On the Role of Financial Frictions and the Saving Rate During Trade Liberalizations
AbstractWe study how financial frictions and the saving rate shape the long-run effects of trade liberalization on income, consumption, and the distribution of wealth in financially underdeveloped economies. In our model, regardless of whether the capital account is open or not, trade liberalization reduces the share of wealth in the hands of entrepreneurs and may well reduce steady-state consumption and income. Furthermore, trade opening is more likely to reduce steady-state consumption and output, the higher is the level of financial development. For economies with an open capital account, a higher saving rate also increases the likelihood that a trade liberalization leads to a reduction in steady-state consumption and output. (JEL: E2, F1, F2, F3, F4) (c) 2010 by the European Economic Association.
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Bibliographic InfoArticle provided by MIT Press in its journal Journal of the European Economic Association.
Volume (Year): 8 (2010)
Issue (Month): 2-3 (04-05)
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Web page: http://www.mitpressjournals.org/jeea
Other versions of this item:
- Caballero, Richard J. & Antras, Pol, 2010. "On the Role of Financial Frictions and the Saving Rate during Trade Liberalizations," Scholarly Articles 4784027, Harvard University Department of Economics.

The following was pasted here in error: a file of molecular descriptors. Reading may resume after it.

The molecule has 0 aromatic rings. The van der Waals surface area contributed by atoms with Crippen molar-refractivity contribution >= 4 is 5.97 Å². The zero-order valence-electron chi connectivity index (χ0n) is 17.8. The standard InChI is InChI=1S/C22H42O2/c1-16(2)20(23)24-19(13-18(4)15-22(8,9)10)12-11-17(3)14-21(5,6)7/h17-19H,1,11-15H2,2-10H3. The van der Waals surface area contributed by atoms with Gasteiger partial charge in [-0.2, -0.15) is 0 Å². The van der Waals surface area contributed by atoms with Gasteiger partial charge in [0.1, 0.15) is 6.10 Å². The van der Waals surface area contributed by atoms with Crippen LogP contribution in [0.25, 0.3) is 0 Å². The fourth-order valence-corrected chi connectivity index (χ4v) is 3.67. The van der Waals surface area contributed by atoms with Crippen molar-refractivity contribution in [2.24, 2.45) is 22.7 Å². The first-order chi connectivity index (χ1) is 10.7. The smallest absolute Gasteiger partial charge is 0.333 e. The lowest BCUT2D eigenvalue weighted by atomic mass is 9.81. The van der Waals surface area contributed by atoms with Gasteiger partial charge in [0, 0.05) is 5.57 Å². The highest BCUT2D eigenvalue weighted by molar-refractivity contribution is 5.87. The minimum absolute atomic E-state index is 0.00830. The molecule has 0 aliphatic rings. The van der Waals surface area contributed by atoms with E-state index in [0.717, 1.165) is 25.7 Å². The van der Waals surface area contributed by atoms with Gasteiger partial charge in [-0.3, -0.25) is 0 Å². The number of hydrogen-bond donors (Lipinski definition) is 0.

- E2 - Macroeconomics and Monetary Economics - - Consumption, Saving, Production, Employment, and Investment
- F1 - International Economics - - Trade
- F2 - International Economics - - International Factor Movements and International Business
- F3 - International Economics - - International Finance
- F4 - International Economics - - Macroeconomic Aspects of International Trade and Finance
Please report citation or reference errors to , or , if you are the registered author of the cited work, log in to your RePEc Author Service profile, click on "citations" and make appropriate adjustments.:
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"Whom to send to Doha? The Short-sighted Ones!,"
Review of Economic Dynamics,
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